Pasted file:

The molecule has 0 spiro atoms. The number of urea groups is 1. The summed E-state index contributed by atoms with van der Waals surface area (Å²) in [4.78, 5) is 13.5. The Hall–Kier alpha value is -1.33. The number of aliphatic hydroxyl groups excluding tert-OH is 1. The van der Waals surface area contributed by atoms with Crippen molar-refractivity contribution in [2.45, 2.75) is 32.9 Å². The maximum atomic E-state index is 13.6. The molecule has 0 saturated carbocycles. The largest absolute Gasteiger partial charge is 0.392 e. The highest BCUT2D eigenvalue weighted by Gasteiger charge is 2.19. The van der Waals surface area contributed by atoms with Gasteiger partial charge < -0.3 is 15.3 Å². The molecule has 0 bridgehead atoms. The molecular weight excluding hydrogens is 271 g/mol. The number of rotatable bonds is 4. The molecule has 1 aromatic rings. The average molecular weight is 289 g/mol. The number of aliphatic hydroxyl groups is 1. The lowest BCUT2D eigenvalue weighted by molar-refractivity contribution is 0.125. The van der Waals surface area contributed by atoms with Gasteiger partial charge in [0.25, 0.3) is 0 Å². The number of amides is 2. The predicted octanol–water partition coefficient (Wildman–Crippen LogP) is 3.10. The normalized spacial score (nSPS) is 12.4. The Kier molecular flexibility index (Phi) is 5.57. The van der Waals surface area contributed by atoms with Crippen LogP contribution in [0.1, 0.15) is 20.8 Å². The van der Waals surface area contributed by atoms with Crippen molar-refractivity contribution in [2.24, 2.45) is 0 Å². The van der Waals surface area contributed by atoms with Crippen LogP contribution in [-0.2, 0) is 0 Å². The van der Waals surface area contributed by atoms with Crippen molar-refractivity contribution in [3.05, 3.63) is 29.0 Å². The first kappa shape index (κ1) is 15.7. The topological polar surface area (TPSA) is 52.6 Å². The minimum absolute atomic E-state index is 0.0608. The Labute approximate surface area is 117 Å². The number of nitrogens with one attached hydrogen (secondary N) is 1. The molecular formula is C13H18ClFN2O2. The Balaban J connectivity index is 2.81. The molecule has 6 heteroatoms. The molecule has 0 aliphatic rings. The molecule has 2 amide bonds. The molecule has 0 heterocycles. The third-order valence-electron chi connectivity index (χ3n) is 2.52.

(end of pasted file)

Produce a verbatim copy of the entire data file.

The molecule has 0 spiro atoms. The number of urea groups is 1. The summed E-state index contributed by atoms with van der Waals surface area (Å²) in [4.78, 5) is 13.5. The Hall–Kier alpha value is -1.33. The number of aliphatic hydroxyl groups excluding tert-OH is 1. The van der Waals surface area contributed by atoms with Crippen molar-refractivity contribution in [2.45, 2.75) is 32.9 Å². The maximum atomic E-state index is 13.6. The molecule has 0 saturated carbocycles. The largest absolute Gasteiger partial charge is 0.392 e. The highest BCUT2D eigenvalue weighted by Gasteiger charge is 2.19. The van der Waals surface area contributed by atoms with Gasteiger partial charge < -0.3 is 15.3 Å². The molecule has 0 bridgehead atoms. The molecular weight excluding hydrogens is 271 g/mol. The number of rotatable bonds is 4. The molecule has 1 aromatic rings. The average molecular weight is 289 g/mol. The number of aliphatic hydroxyl groups is 1. The lowest BCUT2D eigenvalue weighted by molar-refractivity contribution is 0.125. The van der Waals surface area contributed by atoms with Gasteiger partial charge in [0.25, 0.3) is 0 Å². The number of amides is 2. The predicted octanol–water partition coefficient (Wildman–Crippen LogP) is 3.10. The normalized spacial score (nSPS) is 12.4. The Kier molecular flexibility index (Phi) is 5.57. The van der Waals surface area contributed by atoms with Crippen LogP contribution in [0.1, 0.15) is 20.8 Å². The van der Waals surface area contributed by atoms with Crippen molar-refractivity contribution in [2.24, 2.45) is 0 Å². The van der Waals surface area contributed by atoms with Crippen LogP contribution in [-0.2, 0) is 0 Å². The van der Waals surface area contributed by atoms with Crippen molar-refractivity contribution in [3.05, 3.63) is 29.0 Å². The first kappa shape index (κ1) is 15.7. The topological polar surface area (TPSA) is 52.6 Å². The minimum absolute atomic E-state index is 0.0608. The Labute approximate surface area is 117 Å². The number of nitrogens with one attached hydrogen (secondary N) is 1. The molecular formula is C13H18ClFN2O2. The Balaban J connectivity index is 2.81. The molecule has 6 heteroatoms. The molecule has 0 aliphatic rings. The molecule has 2 amide bonds. The molecule has 0 heterocycles. The third-order valence-electron chi connectivity index (χ3n) is 2.52.